China export rules aim to slow down TikTok sale

The Chinese government has released a new set of export license requirements related to the transfer of computer code that allows for voice recognition, text analysis and other components of AI systems. Those new rules are aimed at, in part, slowing down Beijing-based ByteDance's ability to sell part of its TikTok video-sharing social network to a US company.

According to a report in The Wall Street Journal, citing information from China’s official Xinhua News Agency, a government trade adviser in China was quoted as saying ByteDance needed to consider whether or not it should halt its sales negotiations.

ByteDance's Los Angeles offices. Of course, everyone's office looks this empty these days. (Source: ByteDance)
ByteDance's Los Angeles offices. Of course, everyone's office looks this empty these days. (Source: ByteDance)

“We are studying the new regulations that were released Friday. As with any cross-border transaction, we will follow the applicable laws, which in this case include those of the US and China," ByteDance General Counsel Erich Andersen said in a statement provided to Light Reading.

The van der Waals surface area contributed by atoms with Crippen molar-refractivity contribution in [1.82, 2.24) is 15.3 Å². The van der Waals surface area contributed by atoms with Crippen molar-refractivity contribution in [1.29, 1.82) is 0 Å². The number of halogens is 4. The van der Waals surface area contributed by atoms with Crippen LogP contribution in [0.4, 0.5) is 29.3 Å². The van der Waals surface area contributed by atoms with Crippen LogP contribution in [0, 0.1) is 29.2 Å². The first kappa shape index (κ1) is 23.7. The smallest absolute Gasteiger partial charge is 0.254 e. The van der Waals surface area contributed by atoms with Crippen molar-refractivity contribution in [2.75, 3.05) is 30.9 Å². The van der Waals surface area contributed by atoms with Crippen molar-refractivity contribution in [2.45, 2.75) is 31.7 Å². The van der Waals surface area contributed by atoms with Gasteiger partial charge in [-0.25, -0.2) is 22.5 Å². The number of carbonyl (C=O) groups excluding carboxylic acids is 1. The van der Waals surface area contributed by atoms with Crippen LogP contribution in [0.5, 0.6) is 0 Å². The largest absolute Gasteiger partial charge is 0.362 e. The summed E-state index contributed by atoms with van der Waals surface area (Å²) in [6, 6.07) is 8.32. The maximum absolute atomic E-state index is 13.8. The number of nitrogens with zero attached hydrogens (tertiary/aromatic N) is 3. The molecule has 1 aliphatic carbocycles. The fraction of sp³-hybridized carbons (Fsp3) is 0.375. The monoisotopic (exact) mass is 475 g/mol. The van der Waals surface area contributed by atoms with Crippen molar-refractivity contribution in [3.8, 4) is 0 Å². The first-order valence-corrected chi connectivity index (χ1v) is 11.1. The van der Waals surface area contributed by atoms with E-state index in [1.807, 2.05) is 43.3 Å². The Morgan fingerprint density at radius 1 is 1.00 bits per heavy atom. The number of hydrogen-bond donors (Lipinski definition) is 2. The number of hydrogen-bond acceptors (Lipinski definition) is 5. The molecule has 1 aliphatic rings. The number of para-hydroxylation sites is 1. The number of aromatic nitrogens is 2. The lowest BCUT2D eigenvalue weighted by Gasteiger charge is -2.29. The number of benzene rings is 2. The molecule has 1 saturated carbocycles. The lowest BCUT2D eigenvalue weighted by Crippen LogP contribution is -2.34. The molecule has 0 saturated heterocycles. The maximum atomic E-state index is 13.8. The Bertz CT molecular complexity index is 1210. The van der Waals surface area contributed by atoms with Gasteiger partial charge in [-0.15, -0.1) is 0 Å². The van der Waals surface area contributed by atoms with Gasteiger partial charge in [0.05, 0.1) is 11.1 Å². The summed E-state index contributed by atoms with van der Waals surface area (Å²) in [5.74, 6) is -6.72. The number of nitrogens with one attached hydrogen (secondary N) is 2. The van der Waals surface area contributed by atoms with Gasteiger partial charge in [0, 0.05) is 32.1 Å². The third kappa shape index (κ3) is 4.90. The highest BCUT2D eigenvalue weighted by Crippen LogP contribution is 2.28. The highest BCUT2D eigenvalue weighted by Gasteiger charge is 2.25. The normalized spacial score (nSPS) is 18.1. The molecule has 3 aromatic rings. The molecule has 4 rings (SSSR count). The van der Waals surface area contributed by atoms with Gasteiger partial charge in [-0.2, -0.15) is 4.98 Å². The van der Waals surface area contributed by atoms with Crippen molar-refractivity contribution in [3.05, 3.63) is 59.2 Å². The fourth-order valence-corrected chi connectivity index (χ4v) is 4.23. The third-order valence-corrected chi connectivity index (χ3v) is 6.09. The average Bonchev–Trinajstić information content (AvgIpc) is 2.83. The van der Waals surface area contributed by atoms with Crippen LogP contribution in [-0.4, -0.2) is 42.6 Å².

Thus continues the political trade war between the US and China over TikTok, Huawei, ZTE, aluminum exports and all kinds of other stuff.

What is clear is that TikTok's fate is closely watched around the world. The surging social network said it has 100 million total US users and more than 1,500 employees in the US currently. In July, according to data obtained by The New York Times, TikTok said that more than a third of its 49 million daily users in the US was 14 years old or younger. The app is also a major source of video traffic on US cellular networks.

TikTok's parent is suing the Trump administration over President Trump's Aug. 6 executive order, which commanded the company to sell its US operations or be banned. The ban would go into effect in 45 days, or around the week of September 20.

Meanwhile, several US companies have been in talks to buy TikTok's US operations, including Walmart, Microsoft and Oracle.

The Trump administration's preemptive security measures in the case of TikTok are similar to measures that have been used to keep Huawei, ZTE and other Chinese-based technology companies from gaining market share and influence in the US.

The Trump administration maintains that these companies are incapable of operating independently from the Chinese Communist Party and would be forced to comply with espionage orders. Trump's State Department has gone so far as to label telcos as "clean" to show their political allegiance – and security bona fides, of course.

Here are eight stories we've run this month that recap TikTok's journey to the center of Trump's political trade war with China:

Phil Harvey, Editor-in-Chief, Light Reading

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